Twenty-eight years ago, my mother, Alice, took her place in heaven. She was the heart of our family. Her love, humor, forgiving nature, and passion for family gatherings and traditions made her home the go-to place. We knew a visit to Mom’s house meant we would see each other. Mom to seven, Mom-in-law to four, and Babcia (Grandmother) to three, she kept us connected.
And so, that first Christmas without her, we promised to set a date each year, rotate locations among us and gather together for “Family Christmas”. It comforted us knowing that no matter where life took us, we would touch home every year. I didn’t fully comprehend the meaning nor depth of this simple agreement at the time. Or maybe, it just grew over the years as many of us moved away, or as we retold this Christmas story to new nieces, nephews and in-laws crazy enough to embrace this lively family and its Polish traditions! This year, our family grew by one more. Mom’s third great-grandchild, Dylan Jay, arrived in November joining sister, Ava, and cousin, Rosalie, in the tyke generation. As we grow, it gets more difficult to get together, but we do the best we can. Mostly, we gather at full count (30-plus!) and dearly miss those who can’t make it.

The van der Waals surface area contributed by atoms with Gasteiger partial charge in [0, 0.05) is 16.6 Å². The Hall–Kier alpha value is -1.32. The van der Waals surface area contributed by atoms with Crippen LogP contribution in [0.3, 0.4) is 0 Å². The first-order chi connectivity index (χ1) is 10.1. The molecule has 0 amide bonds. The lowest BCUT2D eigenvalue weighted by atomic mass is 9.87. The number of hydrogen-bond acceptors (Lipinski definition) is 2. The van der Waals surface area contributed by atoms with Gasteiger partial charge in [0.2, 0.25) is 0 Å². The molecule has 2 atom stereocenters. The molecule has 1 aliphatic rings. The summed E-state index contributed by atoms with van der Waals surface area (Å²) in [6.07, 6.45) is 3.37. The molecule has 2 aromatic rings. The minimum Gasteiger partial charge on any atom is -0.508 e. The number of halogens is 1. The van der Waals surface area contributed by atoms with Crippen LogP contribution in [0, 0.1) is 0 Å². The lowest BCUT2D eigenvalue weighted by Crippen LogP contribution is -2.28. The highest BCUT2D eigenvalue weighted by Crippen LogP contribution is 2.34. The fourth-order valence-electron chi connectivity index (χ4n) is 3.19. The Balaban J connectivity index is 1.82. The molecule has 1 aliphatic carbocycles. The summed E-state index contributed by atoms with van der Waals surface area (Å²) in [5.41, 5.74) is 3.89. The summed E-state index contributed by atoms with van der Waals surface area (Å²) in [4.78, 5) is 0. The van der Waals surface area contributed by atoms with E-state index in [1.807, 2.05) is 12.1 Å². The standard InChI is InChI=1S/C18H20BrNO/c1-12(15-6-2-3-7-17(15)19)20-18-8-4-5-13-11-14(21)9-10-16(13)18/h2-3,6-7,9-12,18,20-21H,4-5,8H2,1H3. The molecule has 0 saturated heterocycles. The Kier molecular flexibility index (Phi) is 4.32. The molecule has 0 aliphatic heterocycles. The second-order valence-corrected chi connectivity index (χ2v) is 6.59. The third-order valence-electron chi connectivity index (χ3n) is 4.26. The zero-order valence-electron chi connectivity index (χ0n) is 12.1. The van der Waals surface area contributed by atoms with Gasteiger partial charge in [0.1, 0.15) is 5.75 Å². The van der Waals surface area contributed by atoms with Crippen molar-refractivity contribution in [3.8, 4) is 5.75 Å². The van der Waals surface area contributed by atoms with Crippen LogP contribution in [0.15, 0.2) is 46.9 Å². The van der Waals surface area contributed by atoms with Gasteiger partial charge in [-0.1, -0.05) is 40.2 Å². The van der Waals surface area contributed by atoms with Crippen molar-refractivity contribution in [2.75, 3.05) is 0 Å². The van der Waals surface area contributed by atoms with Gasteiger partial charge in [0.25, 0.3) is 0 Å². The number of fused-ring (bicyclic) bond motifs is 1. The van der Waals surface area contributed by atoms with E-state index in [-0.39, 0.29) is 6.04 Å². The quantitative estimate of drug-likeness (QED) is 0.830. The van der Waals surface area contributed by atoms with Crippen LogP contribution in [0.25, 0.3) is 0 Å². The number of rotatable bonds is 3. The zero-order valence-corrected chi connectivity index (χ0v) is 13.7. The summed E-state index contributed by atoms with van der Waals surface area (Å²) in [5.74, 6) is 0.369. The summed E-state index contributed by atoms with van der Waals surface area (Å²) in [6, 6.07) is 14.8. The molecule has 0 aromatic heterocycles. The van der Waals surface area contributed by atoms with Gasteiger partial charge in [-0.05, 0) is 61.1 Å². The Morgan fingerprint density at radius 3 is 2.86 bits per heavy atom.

Twenty-two of us piled into planes and cars in Reno, NV, richer from time spent together, to return home before Christmas Eve and complete the promise we made to each other 28 years ago — to share Christmas with the “other side” of our families, celebrate our individual family traditions and make room for younger families to create their own memorable traditions. Greg and I enjoyed Christmas with his family, as we have for many years, feeling grateful, connected and ready for the New Year.
I held the hummingbird in my palm, expecting it to fly but it cocked its head instead and stared at me. I stared back. It felt light as air and its body whirred like a tiny motor. Moments stretched into timelessness. With a coaxing nudge from the national park biologist, it flitted away. I had just released a newly banded hummingbird back into the wild!
What a delightful way to spend a morning at Montezuma Castle National Monument in Camp Verde, AZ. A national park volunteer tipped us off to the banding “event” the day before which felt more like a private gathering of dedicated bird-lovers. A picnic area hidden under a canopy of tall trees revealed a team of five national park employees and volunteers set up to record and band migrating hummingbirds in association with the Hummingbird Monitoring Network (www.hummonnet.org). As the sole attendees, Greg and I happily took front row seats on a picnic bench near the work table filled with banding pliers, hatpin-like posts holding tiny bands imprinted with numbers, a feeder, white mesh bags, mini “pillows” and other interesting paraphernalia. The park biologist welcomed us and described the process. Just minutes later we watched it unfold.